The Permanent Secretary
2 October 2003
The Nobel Prize in Literature 2003
The Nobel Prize in Literature for 2003 is awarded to the South African writer John Maxwell Coetzee
“who in innumerable guises portrays the surprising involvement of the outsider”.
J.M. Coetzee’s novels are characterised by their well-crafted composition, pregnant dialogue and analytical brilliance. But at the same time he is a scrupulous doubter, ruthless in his criticism of the cruel rationalism and cosmetic morality of western civilisation. His intellectual honesty erodes all basis of consolation and distances itself from the tawdry drama of remorse and confession. Even when his own convictions emerge to view, as in his defence of the rights of animals, he elucidates the premises on which they are based rather than arguing for them.
Coetzee’s interest is directed mainly at situations where the distinction between right and wrong, while crystal clear, can be seen to serve no end. Like the man in the famous Magritte painting who is studying his neck in a mirror, at the decisive moment Coetzee’s characters stand behind themselves, motionless, incapable of taking part in their own actions. But passivity is not merely the dark haze that devours personality, it is also the last resort open to human beings as they defy an oppressive order by rendering themselves inaccessible to its intentions. It is in exploring weakness and defeat that Coetzee captures the divine spark in man.
His earliest novel, Dusklands, was the first example of the capacity for empathy that has enabled Coetzee time and again to creep beneath the skin of the alien and the abhorrent. A man working for the American administration during the Vietnam war dreams of devising an unbeatable system of psychological warfare, while at the same time his private life disintegrates around him. His reflections are juxtaposed with a report on an expedition to explore the country of the native Africans, which purports to have been written by one of the 18th-century Boer pioneers. Two forms of misanthropy, one of them intellectual and megalomaniac, the other vital and barbaric, reflect each other.
One element in his next novel, In the Heart of the Country, is the portrayal of psychosis. A careworn spinster living with her father observes with distaste his love affair with a young coloured woman. She has fantasies of murdering both of them, but everything seems to indicate that she decides rather to immure herself in a perverse pact with the house servant. The actual sequence of events cannot be determined, as the reader’s only sources are her notes, where lies and truths, crudeness and refinement alternate capriciously line by line. The high-flown Edwardian literary style of the woman’s monologue harmonises strangely with the surrounding African landscape.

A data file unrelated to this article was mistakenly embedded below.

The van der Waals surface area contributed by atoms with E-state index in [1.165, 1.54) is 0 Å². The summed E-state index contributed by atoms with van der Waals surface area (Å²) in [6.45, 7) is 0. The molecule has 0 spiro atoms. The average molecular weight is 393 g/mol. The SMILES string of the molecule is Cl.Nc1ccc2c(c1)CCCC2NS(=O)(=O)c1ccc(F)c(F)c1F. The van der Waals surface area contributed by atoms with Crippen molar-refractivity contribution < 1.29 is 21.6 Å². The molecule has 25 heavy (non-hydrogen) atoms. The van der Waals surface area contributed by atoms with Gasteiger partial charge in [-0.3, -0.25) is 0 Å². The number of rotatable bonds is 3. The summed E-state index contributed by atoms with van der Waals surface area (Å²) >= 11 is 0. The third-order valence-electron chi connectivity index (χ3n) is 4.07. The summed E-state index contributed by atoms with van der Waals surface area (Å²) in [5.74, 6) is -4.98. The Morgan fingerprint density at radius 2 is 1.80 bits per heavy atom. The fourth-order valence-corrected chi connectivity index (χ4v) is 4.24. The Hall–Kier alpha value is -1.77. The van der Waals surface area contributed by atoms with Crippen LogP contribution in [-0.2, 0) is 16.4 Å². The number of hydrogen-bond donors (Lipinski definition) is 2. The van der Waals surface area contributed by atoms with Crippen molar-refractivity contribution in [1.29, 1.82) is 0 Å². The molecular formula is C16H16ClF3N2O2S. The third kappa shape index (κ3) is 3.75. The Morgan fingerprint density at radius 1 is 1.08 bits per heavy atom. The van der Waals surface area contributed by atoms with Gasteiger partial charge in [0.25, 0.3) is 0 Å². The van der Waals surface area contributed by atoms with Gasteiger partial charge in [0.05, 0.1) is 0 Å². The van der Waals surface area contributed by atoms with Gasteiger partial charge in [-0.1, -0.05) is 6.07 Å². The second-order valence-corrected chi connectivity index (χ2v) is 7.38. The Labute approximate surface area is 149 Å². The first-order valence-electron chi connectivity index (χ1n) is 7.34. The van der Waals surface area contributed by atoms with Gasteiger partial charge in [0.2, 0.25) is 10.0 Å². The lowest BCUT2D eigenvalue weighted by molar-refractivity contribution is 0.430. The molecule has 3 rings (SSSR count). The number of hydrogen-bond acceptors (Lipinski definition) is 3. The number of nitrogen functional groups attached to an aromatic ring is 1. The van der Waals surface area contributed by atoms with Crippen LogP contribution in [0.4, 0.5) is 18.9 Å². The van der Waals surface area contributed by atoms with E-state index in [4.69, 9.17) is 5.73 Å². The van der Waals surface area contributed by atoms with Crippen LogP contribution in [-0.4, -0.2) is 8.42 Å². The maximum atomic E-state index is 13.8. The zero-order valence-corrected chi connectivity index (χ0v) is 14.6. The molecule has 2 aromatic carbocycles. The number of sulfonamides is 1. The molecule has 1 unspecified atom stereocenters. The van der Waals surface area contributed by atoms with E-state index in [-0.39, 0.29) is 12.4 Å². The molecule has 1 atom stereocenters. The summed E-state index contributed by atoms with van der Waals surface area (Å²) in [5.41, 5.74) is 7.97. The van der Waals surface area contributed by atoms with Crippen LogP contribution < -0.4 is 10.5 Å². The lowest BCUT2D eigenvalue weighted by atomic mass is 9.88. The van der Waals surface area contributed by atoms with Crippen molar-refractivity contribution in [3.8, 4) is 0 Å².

Waiting for the Barbarians is a political thriller in the tradition of Joseph Conrad, in which the idealist’s naivety opens the gates to horror. The playful metanovel Foe spins a yarn about the incompatibility and inseparability of literature and life, told by a woman who yearns to be part of a major narrative when in reality only one of minor importance is offered.
With Life and Times of Michael K, which has its roots in Defoe as well as in Kafka and Beckett, the impression that Coetzee is a writer of solitude becomes clearer. The novel deals with the flight of an insignificant citizen from growing disorder and impending war to a state of indifference to all needs and speechlessness that negates the logic of power.
The Master of Petersburg is a paraphrase of Dostoevsky’s life and fictional world. To die in one’s heart away from the world, the temptation that Coetzee’s imagined characters face, turns out to be the principle of the unconscionable liberty of terrorism. Here, the writer’s struggle with the problem of evil is tinged with demonology, an element that recurs in his most recently published work, Elizabeth Costello.
In Disgrace Coetzee involves us in the struggle of a discredited university teacher to defend his own and his daughter’s honour in the new circumstances that have arisen in South Africa after the collapse of white supremacy. The novel deals with a question that is central to his works: Is it possible to evade history?
His autobiographical Boyhood circles mainly around his father’s humiliation and the psychological cleavage it has caused the son, but the book also conveys a magic impression of life in the old-fashioned South African countryside with its eternal conflicts between the Boers and the English and between white and black. In its sequel, Youth, the writer dissects himself as a young man with a cruelty that is oddly consoling for anyone able to identify with him.
There is a great wealth of variety in Coetzee’s works. No two books ever follow the same recipe. Extensive reading reveals a recurring pattern, the downward spiralling journeys he considers necessary for the salvation of his characters. His protagonists are overwhelmed by the urge to sink but paradoxically derive strength from being stripped of all external dignity.
The Swedish Academy
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